Ex-R.I. state senator sentenced to 2 years in prison for bank fraud, tax evasion

PROVIDENCE Former state senator and businessman James E. Doyle II, 47, of Pawtucket, was sentenced Friday to two years in federal prison for a check-kiting scheme in which prosecutors said he passed $74 million in worthless checks.

He also failed to report more than $1 million in income to the IRS, according to federal authorities.

In addition to the prison time, U.S. District Court Chief Judge William E. Smith sentenced Doyle to three years supervised release and ordered him to pay restitution totaling $426,707.25 to Santander Bank and Alliance Blackstone Valley Federal Credit Union.

Doyle pleaded guilty in September 2018 to 31 counts of bank fraud and one count each of filing a false tax return and failing to file a tax return.

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At the time, he admitted that as owner of Doyle Respiratory LLC and Doyle Sleep Solutions LLC, he made $74 million worth of bogus transactions through accounts at three banks.

Doyle, son of the late Pawtucket Mayor James Doyle, also admitted that between 2013 and 2016 he and his wife failed to report to the IRS more than $1 million in income and didn’t pay $305,426 in federal taxes.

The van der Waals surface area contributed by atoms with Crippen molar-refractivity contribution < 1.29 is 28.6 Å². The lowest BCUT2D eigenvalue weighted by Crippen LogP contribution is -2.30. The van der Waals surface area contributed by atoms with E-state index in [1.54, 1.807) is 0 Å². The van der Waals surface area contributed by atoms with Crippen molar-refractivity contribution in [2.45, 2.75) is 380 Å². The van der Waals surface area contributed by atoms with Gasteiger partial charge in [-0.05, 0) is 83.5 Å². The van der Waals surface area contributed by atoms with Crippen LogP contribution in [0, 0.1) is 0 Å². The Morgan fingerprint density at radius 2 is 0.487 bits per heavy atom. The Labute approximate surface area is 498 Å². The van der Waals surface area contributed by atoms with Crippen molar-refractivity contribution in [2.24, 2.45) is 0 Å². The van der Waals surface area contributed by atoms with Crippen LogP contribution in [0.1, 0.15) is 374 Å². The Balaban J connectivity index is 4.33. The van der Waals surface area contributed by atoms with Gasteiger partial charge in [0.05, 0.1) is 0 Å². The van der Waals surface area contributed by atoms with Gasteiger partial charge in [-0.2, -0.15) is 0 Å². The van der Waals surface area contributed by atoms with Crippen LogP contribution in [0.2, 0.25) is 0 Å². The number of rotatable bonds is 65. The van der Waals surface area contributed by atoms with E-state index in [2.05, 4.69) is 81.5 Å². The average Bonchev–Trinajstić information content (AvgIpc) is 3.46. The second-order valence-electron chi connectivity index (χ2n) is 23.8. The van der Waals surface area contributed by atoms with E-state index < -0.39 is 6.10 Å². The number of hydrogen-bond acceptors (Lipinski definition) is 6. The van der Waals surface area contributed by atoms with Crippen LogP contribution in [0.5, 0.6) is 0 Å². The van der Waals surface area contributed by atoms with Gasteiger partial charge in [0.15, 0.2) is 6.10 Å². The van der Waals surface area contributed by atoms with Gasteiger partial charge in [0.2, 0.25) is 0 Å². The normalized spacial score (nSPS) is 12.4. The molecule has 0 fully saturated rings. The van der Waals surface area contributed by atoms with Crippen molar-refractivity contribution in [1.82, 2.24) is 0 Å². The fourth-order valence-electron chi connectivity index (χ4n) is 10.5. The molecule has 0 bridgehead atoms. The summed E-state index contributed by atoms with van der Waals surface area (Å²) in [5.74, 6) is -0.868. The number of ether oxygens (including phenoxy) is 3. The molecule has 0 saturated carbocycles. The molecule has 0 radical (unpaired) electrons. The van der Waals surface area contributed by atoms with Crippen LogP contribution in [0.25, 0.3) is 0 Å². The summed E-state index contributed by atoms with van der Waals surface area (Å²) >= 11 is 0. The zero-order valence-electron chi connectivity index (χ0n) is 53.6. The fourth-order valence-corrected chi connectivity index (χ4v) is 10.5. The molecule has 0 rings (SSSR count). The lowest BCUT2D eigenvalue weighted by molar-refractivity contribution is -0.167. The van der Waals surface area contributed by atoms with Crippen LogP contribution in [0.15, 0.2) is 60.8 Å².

A statement from Rhode Island U.S. Attorney Aaron L. Weisman said the check-kiting scheme worked this way:

Doyle would write checks from accounts with insufficient funds, depositing those checks into different accounts to cover daily overdrafts. At the same time, he would write checks from those other accounts and deposit those checks into the first account.

This apparently created the appearance that all the accounts had sufficient funds, deceiving banks into honoring the checks.

Prosecutors said Doyle performed the check-writing scheme daily, sometimes making more than 50 transactions a day. He also used ATMs to lengthen the time it took the checks to clear. Tens of thousands of worthless checks were written before Doyle was arrested, prosecutors said.

“An incarcerative sentence of 24 months is most appropriate considering the damage Mr. Doyle’s actions, in defrauding three banks of almost half a million dollars, [have] done to erode the people’s trust in their public officials,” Weisman said in a statement.

William Hamilton is a PBN staff writer and the special projects editor. You can follow him on Twitter @waham or email him at hamilton@pbn.com.